You may have come across this form of questioning most likely in an interview. Its a classic question but usually asked in terms of 5 year projection, however the concept are the same. The problem with well worn questions are that the answers mostly follow in a predictable manner. If you have never given this question any serious thought, then I suspect you would be in the majority.
So why is this question so popular among interviews anyway? The motivation for this question allows interviewers to ascertain some key information. By looking at the career aspiration of the candidate clear goals can be identified. These goals allow the company to see how well the candidate aligns with the company, further it shows how well the candidate fits the job itself.
For this reason its clear why these lines of questioning are popular. But the popularity also means that there are many “ready made” pre baked answers floating out there both online and offline. A cursory Google brings back numerous answers. Below is one template that has probably been memorized by many an anxious candidate:
In 5 years time, I see myself progressing in (the field) and in (the company), earning new skills to the benefit of (the company). I find this (job position) extremely interesting and motivating. I can see many challenges lying ahead of me, which I am eager to experience. And therefore, I am willing to invest my 5 years time learning all aspects of the job towards professional advancement.
To sum up – I want to be an expert in my (field). (source: Job Interview Site)
But let us change the context, away from the theater of interviewing. What does the real long term objectives of a programmer look like? Of course this is a vastly open ended question, generalization are thus not a good fit. Each programmer has his or her own dreams and desires, their path may lead to many different places.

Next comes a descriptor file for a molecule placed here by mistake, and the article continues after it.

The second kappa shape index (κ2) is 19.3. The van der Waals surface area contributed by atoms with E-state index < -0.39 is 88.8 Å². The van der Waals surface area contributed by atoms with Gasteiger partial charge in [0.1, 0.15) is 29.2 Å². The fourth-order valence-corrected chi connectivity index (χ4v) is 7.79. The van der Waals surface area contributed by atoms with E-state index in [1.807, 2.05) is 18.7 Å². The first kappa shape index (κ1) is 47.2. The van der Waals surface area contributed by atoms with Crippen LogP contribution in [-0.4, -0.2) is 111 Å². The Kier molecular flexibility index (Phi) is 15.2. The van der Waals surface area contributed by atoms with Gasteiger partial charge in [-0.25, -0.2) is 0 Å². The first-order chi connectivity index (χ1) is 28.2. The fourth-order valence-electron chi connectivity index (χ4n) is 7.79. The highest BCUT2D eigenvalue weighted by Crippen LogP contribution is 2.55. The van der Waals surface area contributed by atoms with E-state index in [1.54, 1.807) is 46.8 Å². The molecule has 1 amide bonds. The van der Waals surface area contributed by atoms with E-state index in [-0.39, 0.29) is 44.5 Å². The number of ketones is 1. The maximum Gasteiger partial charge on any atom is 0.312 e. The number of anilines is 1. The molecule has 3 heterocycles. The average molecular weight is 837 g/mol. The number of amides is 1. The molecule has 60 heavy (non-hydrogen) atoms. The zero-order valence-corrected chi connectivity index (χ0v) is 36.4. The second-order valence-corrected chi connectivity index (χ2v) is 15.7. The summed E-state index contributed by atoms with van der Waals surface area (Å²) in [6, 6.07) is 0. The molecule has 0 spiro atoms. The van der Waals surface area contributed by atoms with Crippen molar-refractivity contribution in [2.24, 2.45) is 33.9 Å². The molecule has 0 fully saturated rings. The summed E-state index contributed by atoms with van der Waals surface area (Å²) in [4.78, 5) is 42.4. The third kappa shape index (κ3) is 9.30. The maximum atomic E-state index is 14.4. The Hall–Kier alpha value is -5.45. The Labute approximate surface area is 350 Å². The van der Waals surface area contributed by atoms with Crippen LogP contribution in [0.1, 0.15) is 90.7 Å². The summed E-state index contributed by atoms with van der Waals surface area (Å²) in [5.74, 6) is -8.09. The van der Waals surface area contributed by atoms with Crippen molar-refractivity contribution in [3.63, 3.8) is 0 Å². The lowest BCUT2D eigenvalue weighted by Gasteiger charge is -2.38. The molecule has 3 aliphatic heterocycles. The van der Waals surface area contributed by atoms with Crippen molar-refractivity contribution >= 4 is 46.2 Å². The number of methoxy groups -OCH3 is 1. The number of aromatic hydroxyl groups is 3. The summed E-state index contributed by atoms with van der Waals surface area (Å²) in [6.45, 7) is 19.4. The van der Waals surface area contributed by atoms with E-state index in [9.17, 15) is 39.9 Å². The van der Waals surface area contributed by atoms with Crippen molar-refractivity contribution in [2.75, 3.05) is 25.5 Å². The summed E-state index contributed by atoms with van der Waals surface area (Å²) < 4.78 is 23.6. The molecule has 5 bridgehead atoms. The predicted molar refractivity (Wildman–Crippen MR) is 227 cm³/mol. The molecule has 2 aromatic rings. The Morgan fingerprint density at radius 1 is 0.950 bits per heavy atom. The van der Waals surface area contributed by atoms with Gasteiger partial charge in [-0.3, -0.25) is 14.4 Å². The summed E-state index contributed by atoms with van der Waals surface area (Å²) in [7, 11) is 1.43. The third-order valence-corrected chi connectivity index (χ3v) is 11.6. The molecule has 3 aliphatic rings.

Life version 1.0
During my childhood, grown ups would always ask _“What do you want to be when you grow up?”_ ask any kid today and you may get some interesting responses. As a child I knew exactly what I wanted to be, I wanted to be an “Inventor”. I had a passion for building things, opening things up to find out how they worked. Of course no one told me that an “Inventor” as a job didn’t exist.
Fast forward past the bubble wrapped world of academia and to the serious world of professional work life. In hindsight I’d probably love to make a lot of changes but it is now a distant memory. When you are single, life can be very carefree indeed. Looking back now this is time that should be used to its fullest. When you are only responsible for yourself you can take a dive into the well of knowledge, don’t worry you will never reach the bottom. Coding at work and going back home to hack through the night hours was exciting and powered by the “buzz”.
Some people do live the bachelor life, but for rest of us the bachelorhood is soon replaced in time by family. With family comes increased responsibility, life is not as carefree as it once was. Family unlike code can not be placed on hold, family always comes first in the priority queue. The horizons of life are now vastly more expanded, you will have to juggle many things at the same time. Its a constant struggle to get this delicate balance right. I can’t speak for other programmers, but personally I hadn’t given much thought about 10 year projections. The only objective for me was being happy and to continue coding for as long as I could. But I know while admirable it is also very naive, in hindsight I know now the real value of trying to look 10 years ahead. I’m only starting to think about the next ten years, I just wish I was doing this back then.
If you have not yet spend some time to think about the next 10 years, then this may be a good time to do so. As for the seniors out there that have walked the path, why not pass some of that wisdom down? perhaps we could use those debug tips to optimise our life version 1.3.